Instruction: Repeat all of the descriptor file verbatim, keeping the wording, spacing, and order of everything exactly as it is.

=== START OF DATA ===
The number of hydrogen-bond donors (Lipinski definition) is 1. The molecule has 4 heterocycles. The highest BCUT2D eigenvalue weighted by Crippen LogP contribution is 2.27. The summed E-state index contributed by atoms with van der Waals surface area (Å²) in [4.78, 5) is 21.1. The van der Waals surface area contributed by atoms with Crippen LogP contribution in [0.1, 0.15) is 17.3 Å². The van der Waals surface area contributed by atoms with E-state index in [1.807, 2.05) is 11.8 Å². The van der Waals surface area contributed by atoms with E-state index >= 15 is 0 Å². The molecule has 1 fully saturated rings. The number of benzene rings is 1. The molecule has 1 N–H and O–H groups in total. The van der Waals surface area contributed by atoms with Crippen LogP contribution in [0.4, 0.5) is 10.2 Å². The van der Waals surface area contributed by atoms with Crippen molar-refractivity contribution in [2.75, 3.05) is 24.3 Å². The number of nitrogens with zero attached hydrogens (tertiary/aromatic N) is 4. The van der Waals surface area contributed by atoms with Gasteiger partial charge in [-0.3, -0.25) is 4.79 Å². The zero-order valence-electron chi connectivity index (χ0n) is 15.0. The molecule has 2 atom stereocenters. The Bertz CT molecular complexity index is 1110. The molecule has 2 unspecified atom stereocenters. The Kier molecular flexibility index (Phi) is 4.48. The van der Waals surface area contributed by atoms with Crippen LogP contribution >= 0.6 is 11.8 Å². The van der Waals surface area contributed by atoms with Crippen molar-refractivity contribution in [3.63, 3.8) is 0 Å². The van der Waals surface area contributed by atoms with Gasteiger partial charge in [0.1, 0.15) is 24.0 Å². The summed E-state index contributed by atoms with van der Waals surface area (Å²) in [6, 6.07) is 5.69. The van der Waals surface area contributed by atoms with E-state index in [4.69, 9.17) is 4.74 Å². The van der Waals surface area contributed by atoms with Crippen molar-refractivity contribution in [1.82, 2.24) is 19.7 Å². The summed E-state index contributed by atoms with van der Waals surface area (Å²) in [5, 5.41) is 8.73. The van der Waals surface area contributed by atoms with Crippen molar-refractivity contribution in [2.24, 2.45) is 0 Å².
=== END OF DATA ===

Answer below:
The number of hydrogen-bond donors (Lipinski definition) is 1. The molecule has 4 heterocycles. The highest BCUT2D eigenvalue weighted by Crippen LogP contribution is 2.27. The summed E-state index contributed by atoms with van der Waals surface area (Å²) in [4.78, 5) is 21.1. The van der Waals surface area contributed by atoms with Crippen LogP contribution in [0.1, 0.15) is 17.3 Å². The van der Waals surface area contributed by atoms with E-state index in [1.807, 2.05) is 11.8 Å². The van der Waals surface area contributed by atoms with E-state index >= 15 is 0 Å². The molecule has 1 fully saturated rings. The number of benzene rings is 1. The molecule has 1 N–H and O–H groups in total. The van der Waals surface area contributed by atoms with Crippen LogP contribution in [0.4, 0.5) is 10.2 Å². The van der Waals surface area contributed by atoms with Crippen molar-refractivity contribution in [2.75, 3.05) is 24.3 Å². The number of nitrogens with zero attached hydrogens (tertiary/aromatic N) is 4. The van der Waals surface area contributed by atoms with Gasteiger partial charge in [-0.3, -0.25) is 4.79 Å². The zero-order valence-electron chi connectivity index (χ0n) is 15.0. The molecule has 2 atom stereocenters. The Bertz CT molecular complexity index is 1110. The molecule has 2 unspecified atom stereocenters. The Kier molecular flexibility index (Phi) is 4.48. The van der Waals surface area contributed by atoms with Crippen LogP contribution >= 0.6 is 11.8 Å². The van der Waals surface area contributed by atoms with Crippen molar-refractivity contribution in [3.63, 3.8) is 0 Å². The van der Waals surface area contributed by atoms with Gasteiger partial charge in [0.1, 0.15) is 24.0 Å². The summed E-state index contributed by atoms with van der Waals surface area (Å²) in [6, 6.07) is 5.69. The van der Waals surface area contributed by atoms with E-state index in [4.69, 9.17) is 4.74 Å². The van der Waals surface area contributed by atoms with Crippen molar-refractivity contribution in [1.82, 2.24) is 19.7 Å². The summed E-state index contributed by atoms with van der Waals surface area (Å²) in [5, 5.41) is 8.73. The van der Waals surface area contributed by atoms with Crippen molar-refractivity contribution in [2.24, 2.45) is 0 Å².